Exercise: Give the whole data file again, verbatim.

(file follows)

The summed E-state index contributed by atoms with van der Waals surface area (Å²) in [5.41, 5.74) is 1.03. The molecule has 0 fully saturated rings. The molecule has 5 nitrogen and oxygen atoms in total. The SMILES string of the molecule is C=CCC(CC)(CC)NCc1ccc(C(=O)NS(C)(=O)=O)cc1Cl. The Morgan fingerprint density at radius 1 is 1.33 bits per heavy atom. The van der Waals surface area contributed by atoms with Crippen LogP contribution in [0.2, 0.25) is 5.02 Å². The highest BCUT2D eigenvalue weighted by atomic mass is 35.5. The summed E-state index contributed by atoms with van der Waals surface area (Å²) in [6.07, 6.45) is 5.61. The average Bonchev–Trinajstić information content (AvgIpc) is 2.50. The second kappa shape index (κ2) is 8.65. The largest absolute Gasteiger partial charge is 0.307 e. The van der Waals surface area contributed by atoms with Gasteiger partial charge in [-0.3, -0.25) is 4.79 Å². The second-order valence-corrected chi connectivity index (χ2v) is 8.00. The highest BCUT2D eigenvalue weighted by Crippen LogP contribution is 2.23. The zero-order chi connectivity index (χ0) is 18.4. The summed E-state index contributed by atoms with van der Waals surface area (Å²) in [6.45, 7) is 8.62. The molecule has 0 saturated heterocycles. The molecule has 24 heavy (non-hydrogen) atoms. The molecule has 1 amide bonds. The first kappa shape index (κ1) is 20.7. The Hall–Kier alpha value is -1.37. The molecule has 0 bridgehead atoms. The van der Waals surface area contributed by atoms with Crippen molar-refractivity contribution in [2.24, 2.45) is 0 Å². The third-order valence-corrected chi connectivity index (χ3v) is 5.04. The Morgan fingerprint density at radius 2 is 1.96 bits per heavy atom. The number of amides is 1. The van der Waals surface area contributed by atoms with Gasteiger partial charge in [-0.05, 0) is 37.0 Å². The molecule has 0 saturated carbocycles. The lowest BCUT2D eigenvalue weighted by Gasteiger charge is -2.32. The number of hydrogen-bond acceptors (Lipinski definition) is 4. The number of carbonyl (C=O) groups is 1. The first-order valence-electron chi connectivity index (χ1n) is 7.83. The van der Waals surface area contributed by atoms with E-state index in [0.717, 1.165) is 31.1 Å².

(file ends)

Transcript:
The summed E-state index contributed by atoms with van der Waals surface area (Å²) in [5.41, 5.74) is 1.03. The molecule has 0 fully saturated rings. The molecule has 5 nitrogen and oxygen atoms in total. The SMILES string of the molecule is C=CCC(CC)(CC)NCc1ccc(C(=O)NS(C)(=O)=O)cc1Cl. The Morgan fingerprint density at radius 1 is 1.33 bits per heavy atom. The van der Waals surface area contributed by atoms with Crippen LogP contribution in [0.2, 0.25) is 5.02 Å². The highest BCUT2D eigenvalue weighted by atomic mass is 35.5. The summed E-state index contributed by atoms with van der Waals surface area (Å²) in [6.07, 6.45) is 5.61. The average Bonchev–Trinajstić information content (AvgIpc) is 2.50. The second kappa shape index (κ2) is 8.65. The largest absolute Gasteiger partial charge is 0.307 e. The van der Waals surface area contributed by atoms with Gasteiger partial charge in [-0.3, -0.25) is 4.79 Å². The second-order valence-corrected chi connectivity index (χ2v) is 8.00. The highest BCUT2D eigenvalue weighted by Crippen LogP contribution is 2.23. The zero-order chi connectivity index (χ0) is 18.4. The summed E-state index contributed by atoms with van der Waals surface area (Å²) in [6.45, 7) is 8.62. The molecule has 0 saturated heterocycles. The molecule has 24 heavy (non-hydrogen) atoms. The molecule has 1 amide bonds. The first kappa shape index (κ1) is 20.7. The Hall–Kier alpha value is -1.37. The molecule has 0 bridgehead atoms. The van der Waals surface area contributed by atoms with Crippen molar-refractivity contribution in [2.24, 2.45) is 0 Å². The third-order valence-corrected chi connectivity index (χ3v) is 5.04. The Morgan fingerprint density at radius 2 is 1.96 bits per heavy atom. The number of amides is 1. The van der Waals surface area contributed by atoms with Gasteiger partial charge in [-0.05, 0) is 37.0 Å². The molecule has 0 saturated carbocycles. The lowest BCUT2D eigenvalue weighted by Gasteiger charge is -2.32. The number of hydrogen-bond acceptors (Lipinski definition) is 4. The number of carbonyl (C=O) groups is 1. The first-order valence-electron chi connectivity index (χ1n) is 7.83. The van der Waals surface area contributed by atoms with E-state index in [0.717, 1.165) is 31.1 Å².